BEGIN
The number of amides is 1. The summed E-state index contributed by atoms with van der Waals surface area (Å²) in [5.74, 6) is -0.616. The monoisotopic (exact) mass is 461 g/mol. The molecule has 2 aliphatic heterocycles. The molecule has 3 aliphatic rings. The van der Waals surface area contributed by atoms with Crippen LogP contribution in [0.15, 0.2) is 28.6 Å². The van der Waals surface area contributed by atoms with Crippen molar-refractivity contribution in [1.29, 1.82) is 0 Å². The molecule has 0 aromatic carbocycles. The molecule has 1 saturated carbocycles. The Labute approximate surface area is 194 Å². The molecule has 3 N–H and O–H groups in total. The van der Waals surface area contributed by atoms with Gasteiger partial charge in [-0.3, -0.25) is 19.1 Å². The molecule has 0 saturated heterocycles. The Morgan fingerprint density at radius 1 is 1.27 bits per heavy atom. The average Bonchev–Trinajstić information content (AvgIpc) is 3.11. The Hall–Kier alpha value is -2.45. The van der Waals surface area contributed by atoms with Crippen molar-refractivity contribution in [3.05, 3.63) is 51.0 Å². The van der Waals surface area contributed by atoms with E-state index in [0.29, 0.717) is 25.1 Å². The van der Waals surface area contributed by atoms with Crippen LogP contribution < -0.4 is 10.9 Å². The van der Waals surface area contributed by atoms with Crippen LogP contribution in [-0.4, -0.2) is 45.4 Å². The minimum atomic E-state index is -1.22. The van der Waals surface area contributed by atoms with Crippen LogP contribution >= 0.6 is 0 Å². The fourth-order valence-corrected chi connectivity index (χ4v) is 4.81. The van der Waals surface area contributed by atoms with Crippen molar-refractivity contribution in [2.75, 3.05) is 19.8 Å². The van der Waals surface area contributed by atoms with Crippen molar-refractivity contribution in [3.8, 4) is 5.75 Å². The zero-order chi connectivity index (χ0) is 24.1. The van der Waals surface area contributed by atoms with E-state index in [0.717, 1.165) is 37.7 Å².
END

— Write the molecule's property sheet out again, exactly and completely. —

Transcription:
The number of amides is 1. The summed E-state index contributed by atoms with van der Waals surface area (Å²) in [5.74, 6) is -0.616. The monoisotopic (exact) mass is 461 g/mol. The molecule has 2 aliphatic heterocycles. The molecule has 3 aliphatic rings. The van der Waals surface area contributed by atoms with Crippen LogP contribution in [0.15, 0.2) is 28.6 Å². The van der Waals surface area contributed by atoms with Crippen molar-refractivity contribution in [1.29, 1.82) is 0 Å². The molecule has 0 aromatic carbocycles. The molecule has 1 saturated carbocycles. The Labute approximate surface area is 194 Å². The molecule has 3 N–H and O–H groups in total. The van der Waals surface area contributed by atoms with Gasteiger partial charge in [-0.3, -0.25) is 19.1 Å². The molecule has 0 saturated heterocycles. The Morgan fingerprint density at radius 1 is 1.27 bits per heavy atom. The average Bonchev–Trinajstić information content (AvgIpc) is 3.11. The Hall–Kier alpha value is -2.45. The van der Waals surface area contributed by atoms with Crippen molar-refractivity contribution in [3.05, 3.63) is 51.0 Å². The van der Waals surface area contributed by atoms with E-state index in [0.29, 0.717) is 25.1 Å². The van der Waals surface area contributed by atoms with Crippen LogP contribution < -0.4 is 10.9 Å². The van der Waals surface area contributed by atoms with Crippen LogP contribution in [-0.4, -0.2) is 45.4 Å². The minimum atomic E-state index is -1.22. The van der Waals surface area contributed by atoms with Crippen LogP contribution >= 0.6 is 0 Å². The fourth-order valence-corrected chi connectivity index (χ4v) is 4.81. The van der Waals surface area contributed by atoms with Crippen molar-refractivity contribution in [2.75, 3.05) is 19.8 Å². The van der Waals surface area contributed by atoms with Crippen molar-refractivity contribution in [3.8, 4) is 5.75 Å². The zero-order chi connectivity index (χ0) is 24.1. The van der Waals surface area contributed by atoms with E-state index in [0.717, 1.165) is 37.7 Å².